Check out this year’s Forest Park Community Guide!

Online edition –>

State investigators announced last Tuesday that a Forest Park police officer accused of raping a woman last month will not face criminal charges.

Police Chief Jim Ryan said he met with state authorities Sept. 4 to discuss their findings, but did not go over the details of any evidence that may have influenced that decision. Ryan said he is expecting a full written report by Sept. 18, and that document will serve as the foundation of an internal review.

The officer accused in the case will remain on paid administrative leave, Ryan said, pending the outcome of a department investigation.

“After reviewing all of the facts of this case, the Cook County State’s Attorney declined to approve any criminal complaints against the officer,” a statement released by Ryan said.

Illinois State Police handed their investigation over to the state’s attorney on Aug. 29. That office is where the decision on whether to pursue criminal charges was made by the Professional Standards Unit, according to the statement.

Calls to that office were referred to state’s attorney spokesman John Gorman, who declined to comment on the details of any evidence collected in the case.

“The state police investigated and discussed the fruits of their investigation with the state’s attorney. There was insufficient evidence to bring charges,” Gorman said.

Ryan said his department has not given any consideration to charging the woman with filing a false report.

According to the accuser’s complaint filed with the Forest Park police, the officer was off-duty when he met the woman on Aug. 11 around 10:30 p.m. The report indicates the two were familiar with one another, however, the nature of their relationship is not made clear. Portions of the report were redacted by village officials prior to making the document public.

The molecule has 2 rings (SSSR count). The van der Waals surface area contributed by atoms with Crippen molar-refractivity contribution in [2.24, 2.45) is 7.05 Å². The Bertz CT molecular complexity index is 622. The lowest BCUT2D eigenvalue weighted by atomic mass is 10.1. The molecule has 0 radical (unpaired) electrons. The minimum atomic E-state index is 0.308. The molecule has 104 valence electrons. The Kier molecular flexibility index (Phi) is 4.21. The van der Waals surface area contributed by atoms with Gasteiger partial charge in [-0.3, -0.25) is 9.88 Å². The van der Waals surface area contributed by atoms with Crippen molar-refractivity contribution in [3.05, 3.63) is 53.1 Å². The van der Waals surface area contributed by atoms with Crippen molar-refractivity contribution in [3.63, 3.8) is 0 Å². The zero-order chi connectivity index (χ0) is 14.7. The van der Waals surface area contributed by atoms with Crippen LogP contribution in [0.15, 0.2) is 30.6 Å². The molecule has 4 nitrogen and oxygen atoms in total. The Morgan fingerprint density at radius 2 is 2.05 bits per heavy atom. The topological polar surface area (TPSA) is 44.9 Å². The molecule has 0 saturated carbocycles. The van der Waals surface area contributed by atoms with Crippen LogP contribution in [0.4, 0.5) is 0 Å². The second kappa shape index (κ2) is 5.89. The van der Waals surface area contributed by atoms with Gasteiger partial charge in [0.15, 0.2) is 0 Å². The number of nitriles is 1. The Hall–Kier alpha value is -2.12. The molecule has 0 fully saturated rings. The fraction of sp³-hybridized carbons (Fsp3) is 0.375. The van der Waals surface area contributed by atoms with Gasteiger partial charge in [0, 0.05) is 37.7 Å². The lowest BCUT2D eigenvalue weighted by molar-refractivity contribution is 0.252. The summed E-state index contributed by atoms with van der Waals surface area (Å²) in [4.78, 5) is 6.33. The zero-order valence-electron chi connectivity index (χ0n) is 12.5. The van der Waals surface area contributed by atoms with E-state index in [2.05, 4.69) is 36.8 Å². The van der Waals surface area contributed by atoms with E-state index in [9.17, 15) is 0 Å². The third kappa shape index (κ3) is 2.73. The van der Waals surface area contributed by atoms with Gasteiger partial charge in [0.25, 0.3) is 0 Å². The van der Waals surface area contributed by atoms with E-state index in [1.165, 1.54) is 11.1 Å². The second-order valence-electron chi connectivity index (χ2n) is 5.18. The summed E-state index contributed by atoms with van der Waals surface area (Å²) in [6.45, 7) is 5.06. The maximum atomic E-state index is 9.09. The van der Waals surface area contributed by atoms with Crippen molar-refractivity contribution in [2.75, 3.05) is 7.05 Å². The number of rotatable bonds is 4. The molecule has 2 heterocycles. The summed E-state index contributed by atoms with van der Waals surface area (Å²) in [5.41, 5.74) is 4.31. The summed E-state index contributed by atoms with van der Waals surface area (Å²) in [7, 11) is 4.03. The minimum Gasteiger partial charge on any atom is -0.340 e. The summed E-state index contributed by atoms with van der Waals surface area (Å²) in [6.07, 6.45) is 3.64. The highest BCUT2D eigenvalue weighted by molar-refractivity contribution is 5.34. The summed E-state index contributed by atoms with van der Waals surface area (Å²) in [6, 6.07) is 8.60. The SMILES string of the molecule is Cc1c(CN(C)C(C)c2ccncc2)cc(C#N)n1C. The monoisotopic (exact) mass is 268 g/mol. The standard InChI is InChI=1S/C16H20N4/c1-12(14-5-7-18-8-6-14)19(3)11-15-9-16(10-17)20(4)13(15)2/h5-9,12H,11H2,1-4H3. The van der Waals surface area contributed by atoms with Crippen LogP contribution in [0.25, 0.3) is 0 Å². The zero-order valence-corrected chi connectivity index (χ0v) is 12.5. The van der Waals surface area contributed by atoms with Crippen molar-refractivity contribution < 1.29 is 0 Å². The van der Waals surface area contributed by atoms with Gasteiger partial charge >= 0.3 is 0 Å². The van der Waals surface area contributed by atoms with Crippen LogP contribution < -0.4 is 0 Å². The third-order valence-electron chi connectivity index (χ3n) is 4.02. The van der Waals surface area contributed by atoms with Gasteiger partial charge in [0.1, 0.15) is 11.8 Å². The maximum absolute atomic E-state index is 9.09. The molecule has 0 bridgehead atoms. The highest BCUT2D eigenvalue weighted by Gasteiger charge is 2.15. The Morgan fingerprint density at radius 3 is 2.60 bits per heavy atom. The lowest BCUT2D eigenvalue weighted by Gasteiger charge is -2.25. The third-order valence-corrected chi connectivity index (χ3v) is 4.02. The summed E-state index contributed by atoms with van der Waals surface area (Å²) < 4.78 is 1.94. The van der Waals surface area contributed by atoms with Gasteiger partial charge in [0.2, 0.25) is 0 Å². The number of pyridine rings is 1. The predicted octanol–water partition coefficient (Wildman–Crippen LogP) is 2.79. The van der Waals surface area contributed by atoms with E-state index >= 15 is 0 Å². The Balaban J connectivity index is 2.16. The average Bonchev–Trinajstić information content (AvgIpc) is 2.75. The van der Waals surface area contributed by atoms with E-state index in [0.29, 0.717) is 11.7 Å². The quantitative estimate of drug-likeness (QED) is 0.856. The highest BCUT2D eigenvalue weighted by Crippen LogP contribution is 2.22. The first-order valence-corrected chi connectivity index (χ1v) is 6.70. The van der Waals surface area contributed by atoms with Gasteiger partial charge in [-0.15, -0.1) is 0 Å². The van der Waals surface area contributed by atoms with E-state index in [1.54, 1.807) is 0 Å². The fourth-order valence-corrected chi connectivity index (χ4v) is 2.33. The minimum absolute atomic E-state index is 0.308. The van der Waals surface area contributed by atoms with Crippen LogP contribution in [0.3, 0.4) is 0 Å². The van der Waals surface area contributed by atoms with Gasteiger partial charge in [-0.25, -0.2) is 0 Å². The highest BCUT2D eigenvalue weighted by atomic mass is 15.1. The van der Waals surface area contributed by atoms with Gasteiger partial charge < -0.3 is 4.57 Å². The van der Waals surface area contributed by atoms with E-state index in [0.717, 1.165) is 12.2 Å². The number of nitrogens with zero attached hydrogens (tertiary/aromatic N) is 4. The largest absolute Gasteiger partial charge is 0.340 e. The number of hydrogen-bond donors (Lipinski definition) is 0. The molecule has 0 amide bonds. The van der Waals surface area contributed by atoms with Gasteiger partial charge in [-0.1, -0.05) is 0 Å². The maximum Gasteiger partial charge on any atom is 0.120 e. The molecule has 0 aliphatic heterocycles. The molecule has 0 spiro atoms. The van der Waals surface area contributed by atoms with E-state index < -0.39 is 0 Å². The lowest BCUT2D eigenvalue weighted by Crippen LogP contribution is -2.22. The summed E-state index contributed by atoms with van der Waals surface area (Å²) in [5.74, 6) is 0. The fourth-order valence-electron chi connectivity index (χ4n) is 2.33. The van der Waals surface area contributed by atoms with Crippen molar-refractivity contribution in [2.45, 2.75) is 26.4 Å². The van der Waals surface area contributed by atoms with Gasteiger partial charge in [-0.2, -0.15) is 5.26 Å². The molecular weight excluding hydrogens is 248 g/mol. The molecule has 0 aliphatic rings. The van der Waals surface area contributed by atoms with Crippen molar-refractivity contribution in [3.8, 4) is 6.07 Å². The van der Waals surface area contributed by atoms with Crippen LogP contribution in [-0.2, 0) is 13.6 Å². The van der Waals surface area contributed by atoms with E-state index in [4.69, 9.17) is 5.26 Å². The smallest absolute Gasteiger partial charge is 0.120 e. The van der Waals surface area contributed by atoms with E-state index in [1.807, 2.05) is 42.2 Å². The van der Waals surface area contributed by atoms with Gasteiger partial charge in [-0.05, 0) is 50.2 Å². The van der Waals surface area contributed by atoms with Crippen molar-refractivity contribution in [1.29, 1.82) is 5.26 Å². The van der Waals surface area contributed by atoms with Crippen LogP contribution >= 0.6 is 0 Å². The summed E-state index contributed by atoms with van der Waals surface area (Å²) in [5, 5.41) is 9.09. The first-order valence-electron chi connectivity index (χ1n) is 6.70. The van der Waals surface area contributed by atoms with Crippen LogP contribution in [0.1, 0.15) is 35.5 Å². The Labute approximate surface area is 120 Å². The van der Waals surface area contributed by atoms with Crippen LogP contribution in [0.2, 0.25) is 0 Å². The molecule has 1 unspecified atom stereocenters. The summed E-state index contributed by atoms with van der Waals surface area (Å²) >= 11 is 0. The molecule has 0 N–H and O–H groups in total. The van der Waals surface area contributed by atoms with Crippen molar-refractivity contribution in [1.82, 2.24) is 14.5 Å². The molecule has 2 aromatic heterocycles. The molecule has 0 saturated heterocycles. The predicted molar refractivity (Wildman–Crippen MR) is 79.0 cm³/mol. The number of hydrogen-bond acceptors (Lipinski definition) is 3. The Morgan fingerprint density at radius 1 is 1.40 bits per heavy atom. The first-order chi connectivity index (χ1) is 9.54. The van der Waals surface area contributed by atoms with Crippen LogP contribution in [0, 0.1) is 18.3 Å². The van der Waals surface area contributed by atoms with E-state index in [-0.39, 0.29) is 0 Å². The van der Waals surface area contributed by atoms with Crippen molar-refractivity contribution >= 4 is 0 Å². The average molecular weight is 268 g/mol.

The woman accused the officer of assaulting her at her Madison Street apartment sometime that evening or during the early morning hours of Aug. 12. Local authorities were contacted later that morning, and according to Mayor Anthony Calderone, transported the woman to an area hospital where she was examined by medical staff for any evidence of a sexual assault. Local authorities did not interview the alleged assailant, and handed the investigation off to state police.

It is the Review’s policy not to print the names of victim’s or potential victims in sexual assault cases. The officer accused in the case will also not be named until such time as he is arrested, criminal charges are filed or substantive disciplinary action is taken against him by the village.

With respect to the in-house investigation, village officials will try and determine whether the officer violated any policies or procedures. Though the officer was not working at the time of the alleged incident, Ryan said portions of the department’s code of conduct may still apply.

“He’s always representing the Forest Park Police Department, especially in town,” Ryan said.

Ryan spoke critically of this newspaper’s coverage of the case, and said in light of the fact no charges will be filed, the officer and the department’s reputation have been needlessly soiled. He accused the Forest Park Review of “jumping the gun” by printing two front-page stories on the state’s investigation.

“I think the Forest Park Review was premature to print anything on our officer before the case had been reviewed by a legal office,” Ryan said Tuesday.

Asked whether he agreed with the mayor’s decision to publicly discuss the allegations, Ryan said he had no comment.